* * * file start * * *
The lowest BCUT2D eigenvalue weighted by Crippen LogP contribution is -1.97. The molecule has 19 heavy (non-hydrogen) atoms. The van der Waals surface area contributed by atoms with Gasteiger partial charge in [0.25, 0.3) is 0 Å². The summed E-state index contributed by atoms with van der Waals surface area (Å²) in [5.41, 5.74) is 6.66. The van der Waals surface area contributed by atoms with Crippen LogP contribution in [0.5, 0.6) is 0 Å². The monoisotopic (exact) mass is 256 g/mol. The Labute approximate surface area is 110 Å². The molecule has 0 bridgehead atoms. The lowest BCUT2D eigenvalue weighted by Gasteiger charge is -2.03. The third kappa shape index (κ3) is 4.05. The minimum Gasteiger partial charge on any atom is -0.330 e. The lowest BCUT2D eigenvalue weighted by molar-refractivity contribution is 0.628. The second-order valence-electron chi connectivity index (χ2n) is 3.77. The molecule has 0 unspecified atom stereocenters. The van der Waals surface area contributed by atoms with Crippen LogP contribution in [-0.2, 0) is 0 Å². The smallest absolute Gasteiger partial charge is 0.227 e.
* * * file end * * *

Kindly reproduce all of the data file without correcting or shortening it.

The lowest BCUT2D eigenvalue weighted by Crippen LogP contribution is -1.97. The molecule has 19 heavy (non-hydrogen) atoms. The van der Waals surface area contributed by atoms with Gasteiger partial charge in [0.25, 0.3) is 0 Å². The summed E-state index contributed by atoms with van der Waals surface area (Å²) in [5.41, 5.74) is 6.66. The van der Waals surface area contributed by atoms with Crippen LogP contribution in [0.5, 0.6) is 0 Å². The monoisotopic (exact) mass is 256 g/mol. The Labute approximate surface area is 110 Å². The molecule has 0 bridgehead atoms. The lowest BCUT2D eigenvalue weighted by Gasteiger charge is -2.03. The third kappa shape index (κ3) is 4.05. The minimum Gasteiger partial charge on any atom is -0.330 e. The lowest BCUT2D eigenvalue weighted by molar-refractivity contribution is 0.628. The second-order valence-electron chi connectivity index (χ2n) is 3.77. The molecule has 0 unspecified atom stereocenters. The van der Waals surface area contributed by atoms with Crippen LogP contribution in [-0.2, 0) is 0 Å². The smallest absolute Gasteiger partial charge is 0.227 e.